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MSU forestry software inventories resources
MISSISSIPPI STATE – Seeing the forest and the trees is a lot easier with software developed by scientists at Mississippi State University.
Researchers at MSU’s Forest and Wildlife Research Center have created the Mississippi Forest Monitoring and Information System, a forest inventory and information system that combines satellite remote sensing data and ground surveys. It is the first time forest-related satellite data and ground measurements have been combined on such a large scale in the United States.
“The satellite imagery allowed us to determine the age, size and species of trees in a forested area,” said Emily Schultz, software co-developer and professor in MSU’s College of Forest Resources. “Field plot locations were then collected using global positioning technology.”
Researchers conducted a pilot project in a four-county area before expanding the scope statewide. District foresters in the Mississippi Forestry Commission collected the ground data, and MSU scientists entered the satellite imagery.
“We discovered during the pilot project that we needed to take measurements from 100 plots on the ground to have a precise county-level estimate of the timber resources,” Schultz said. “This number of measurements provided a 95 percent confidence level for the inventory.”
Every 10 years, the U.S. Department of Agriculture’s Forest Service conducts forest inventory assessments. Until this software was developed, the data represented only state and regional inventories and could not be used at the county level. The data also did not account for the distribution of the forest within the state.
“We needed an efficient inventory system to define the spatial distribution of forest resources available, to provide more precise estimates of forest resources at the county level, and to make the information readily available,” Schultz said.
The Mississippi Institute for Forest Inventory was created to develop and implement a continuous, statewide forest inventory using the processes and software from the pilot project. The institute, which is a unit of the Mississippi Forestry Commission, also distributes and manages the forest inventory for economic and public policy development.
“With Mississippi’s abundant forest resources and this inventory system, we can improve the state’s economy by attracting new businesses and wisely managing our natural resources,” said Wayne Tucker, retired executive director of the Mississippi Institute for Forest Inventory.
Forest landowners and economic developers have found the data and software useful. The Mississippi Institute for Forest Inventory has prepared about 300 resource analyses for companies interested in establishing businesses in the state, Tucker said.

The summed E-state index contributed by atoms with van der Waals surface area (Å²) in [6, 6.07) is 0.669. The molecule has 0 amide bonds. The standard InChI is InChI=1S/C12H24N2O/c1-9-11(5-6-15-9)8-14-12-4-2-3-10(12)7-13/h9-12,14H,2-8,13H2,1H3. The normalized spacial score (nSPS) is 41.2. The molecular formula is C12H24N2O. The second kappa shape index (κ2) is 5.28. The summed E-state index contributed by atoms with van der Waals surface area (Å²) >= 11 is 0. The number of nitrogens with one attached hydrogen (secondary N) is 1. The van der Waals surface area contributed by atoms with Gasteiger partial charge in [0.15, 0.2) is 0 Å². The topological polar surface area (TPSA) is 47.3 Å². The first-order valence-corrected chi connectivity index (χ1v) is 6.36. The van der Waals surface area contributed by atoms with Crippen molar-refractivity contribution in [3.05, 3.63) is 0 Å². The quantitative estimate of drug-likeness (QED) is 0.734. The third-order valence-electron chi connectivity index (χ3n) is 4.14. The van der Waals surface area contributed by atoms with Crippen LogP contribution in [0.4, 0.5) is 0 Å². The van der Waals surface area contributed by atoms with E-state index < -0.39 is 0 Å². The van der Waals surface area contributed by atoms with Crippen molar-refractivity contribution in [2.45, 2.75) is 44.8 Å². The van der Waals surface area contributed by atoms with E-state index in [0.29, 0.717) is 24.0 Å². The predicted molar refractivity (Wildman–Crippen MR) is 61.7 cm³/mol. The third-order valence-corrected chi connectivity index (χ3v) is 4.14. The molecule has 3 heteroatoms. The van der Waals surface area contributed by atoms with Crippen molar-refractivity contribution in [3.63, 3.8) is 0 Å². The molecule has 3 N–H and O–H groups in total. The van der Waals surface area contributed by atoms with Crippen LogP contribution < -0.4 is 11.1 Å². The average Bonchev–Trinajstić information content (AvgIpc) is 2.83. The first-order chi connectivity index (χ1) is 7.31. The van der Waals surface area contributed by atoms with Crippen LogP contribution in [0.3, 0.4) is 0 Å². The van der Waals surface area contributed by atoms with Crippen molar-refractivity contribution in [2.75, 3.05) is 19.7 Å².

“It is exciting to begin the second cycle so that we can accurately assess the growth, harvest and change in the resource since the first inventory,” Tucker said.
While the software was developed primarily for inventory, scientists have continuously worked to improve it and add new information for forest managers and others in the industry. New components include fire risk assessment, invasive species, biomass inventory, and growth and yield models.
“With wildfires occurring frequently in other parts of the country, we thought it would be prudent to add a fuel build-up assessment to determine fire risk,” said Tom Matney, software co-developer and MSU forestry professor. “Wildfire can often be prevented by proactively managing areas that are prone to high fuel build-up.”
Wildfire is not the only hazard to forests. Invasive species, including cogongrass and kudzu, can quickly overtake a forest and limit its value.
The growth and yield modeling in the software can predict the future size, age and classification of trees.
“Forest managers rely on growth and yield models to assess whether their short-term plans will meet long-term sustainability goals,” Matney said. “This is important from the standpoint of both the business and the environmental viability of forestry in the future.”
Finally, scientists added the inventorying of biomass in the software.
“An explosion of interest in the development of alternative energy sources for both domestic and foreign markets has created the need to calculate available biomass resources for companies interested in locating to Mississippi,” Tucker said.